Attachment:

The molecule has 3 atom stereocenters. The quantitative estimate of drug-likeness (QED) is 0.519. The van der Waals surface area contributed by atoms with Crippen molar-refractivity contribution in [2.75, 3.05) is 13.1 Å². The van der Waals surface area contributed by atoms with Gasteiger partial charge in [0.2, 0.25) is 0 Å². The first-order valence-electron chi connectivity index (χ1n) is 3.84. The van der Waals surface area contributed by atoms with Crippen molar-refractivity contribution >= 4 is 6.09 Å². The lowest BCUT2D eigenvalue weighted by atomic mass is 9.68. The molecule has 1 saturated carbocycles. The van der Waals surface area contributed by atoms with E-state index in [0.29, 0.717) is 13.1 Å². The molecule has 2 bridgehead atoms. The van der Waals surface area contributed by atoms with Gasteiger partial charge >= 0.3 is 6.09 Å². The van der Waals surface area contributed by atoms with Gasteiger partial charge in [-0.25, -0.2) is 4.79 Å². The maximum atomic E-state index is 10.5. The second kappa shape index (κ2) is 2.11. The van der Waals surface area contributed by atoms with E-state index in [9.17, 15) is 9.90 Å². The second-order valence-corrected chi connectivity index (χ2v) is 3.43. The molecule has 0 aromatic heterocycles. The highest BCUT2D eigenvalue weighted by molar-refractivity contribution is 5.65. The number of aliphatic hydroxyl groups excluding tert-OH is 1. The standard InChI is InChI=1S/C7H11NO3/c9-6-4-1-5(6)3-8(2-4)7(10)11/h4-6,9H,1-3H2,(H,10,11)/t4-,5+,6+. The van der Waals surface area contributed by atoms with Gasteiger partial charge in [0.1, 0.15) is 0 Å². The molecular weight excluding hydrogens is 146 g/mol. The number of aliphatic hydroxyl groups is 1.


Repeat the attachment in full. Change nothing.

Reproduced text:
The molecule has 3 atom stereocenters. The quantitative estimate of drug-likeness (QED) is 0.519. The van der Waals surface area contributed by atoms with Crippen molar-refractivity contribution in [2.75, 3.05) is 13.1 Å². The van der Waals surface area contributed by atoms with Gasteiger partial charge in [0.2, 0.25) is 0 Å². The first-order valence-electron chi connectivity index (χ1n) is 3.84. The van der Waals surface area contributed by atoms with Crippen molar-refractivity contribution >= 4 is 6.09 Å². The lowest BCUT2D eigenvalue weighted by atomic mass is 9.68. The molecule has 1 saturated carbocycles. The van der Waals surface area contributed by atoms with E-state index in [0.29, 0.717) is 13.1 Å². The molecule has 2 bridgehead atoms. The van der Waals surface area contributed by atoms with Gasteiger partial charge >= 0.3 is 6.09 Å². The van der Waals surface area contributed by atoms with Gasteiger partial charge in [-0.25, -0.2) is 4.79 Å². The maximum atomic E-state index is 10.5. The second kappa shape index (κ2) is 2.11. The van der Waals surface area contributed by atoms with E-state index in [9.17, 15) is 9.90 Å². The second-order valence-corrected chi connectivity index (χ2v) is 3.43. The molecule has 0 aromatic heterocycles. The highest BCUT2D eigenvalue weighted by molar-refractivity contribution is 5.65. The number of aliphatic hydroxyl groups excluding tert-OH is 1. The standard InChI is InChI=1S/C7H11NO3/c9-6-4-1-5(6)3-8(2-4)7(10)11/h4-6,9H,1-3H2,(H,10,11)/t4-,5+,6+. The van der Waals surface area contributed by atoms with Gasteiger partial charge in [0.1, 0.15) is 0 Å². The molecular weight excluding hydrogens is 146 g/mol. The number of aliphatic hydroxyl groups is 1.